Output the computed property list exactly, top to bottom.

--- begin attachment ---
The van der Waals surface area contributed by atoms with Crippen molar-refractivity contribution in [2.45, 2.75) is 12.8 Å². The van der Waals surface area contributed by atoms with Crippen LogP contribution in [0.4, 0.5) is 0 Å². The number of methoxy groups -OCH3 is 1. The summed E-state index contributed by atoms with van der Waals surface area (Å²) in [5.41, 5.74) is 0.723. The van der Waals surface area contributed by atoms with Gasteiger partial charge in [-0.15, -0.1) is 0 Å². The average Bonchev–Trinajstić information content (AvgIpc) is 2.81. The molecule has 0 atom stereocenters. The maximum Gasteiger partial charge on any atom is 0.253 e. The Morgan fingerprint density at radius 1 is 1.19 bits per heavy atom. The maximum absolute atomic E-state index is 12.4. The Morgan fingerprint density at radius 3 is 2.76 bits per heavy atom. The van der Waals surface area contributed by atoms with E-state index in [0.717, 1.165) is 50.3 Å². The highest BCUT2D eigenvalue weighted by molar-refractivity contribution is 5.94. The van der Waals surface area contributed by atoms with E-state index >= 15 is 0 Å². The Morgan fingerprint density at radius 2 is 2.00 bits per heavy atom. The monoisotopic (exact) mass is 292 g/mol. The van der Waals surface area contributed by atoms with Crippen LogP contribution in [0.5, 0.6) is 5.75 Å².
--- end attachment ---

The van der Waals surface area contributed by atoms with Crippen molar-refractivity contribution in [2.45, 2.75) is 12.8 Å². The van der Waals surface area contributed by atoms with Crippen LogP contribution in [0.4, 0.5) is 0 Å². The number of methoxy groups -OCH3 is 1. The summed E-state index contributed by atoms with van der Waals surface area (Å²) in [5.41, 5.74) is 0.723. The van der Waals surface area contributed by atoms with Gasteiger partial charge in [-0.15, -0.1) is 0 Å². The average Bonchev–Trinajstić information content (AvgIpc) is 2.81. The molecule has 0 atom stereocenters. The maximum Gasteiger partial charge on any atom is 0.253 e. The Morgan fingerprint density at radius 1 is 1.19 bits per heavy atom. The maximum absolute atomic E-state index is 12.4. The Morgan fingerprint density at radius 3 is 2.76 bits per heavy atom. The van der Waals surface area contributed by atoms with E-state index in [0.717, 1.165) is 50.3 Å². The highest BCUT2D eigenvalue weighted by molar-refractivity contribution is 5.94. The van der Waals surface area contributed by atoms with E-state index >= 15 is 0 Å². The Morgan fingerprint density at radius 2 is 2.00 bits per heavy atom. The monoisotopic (exact) mass is 292 g/mol. The van der Waals surface area contributed by atoms with Crippen LogP contribution in [0.5, 0.6) is 5.75 Å².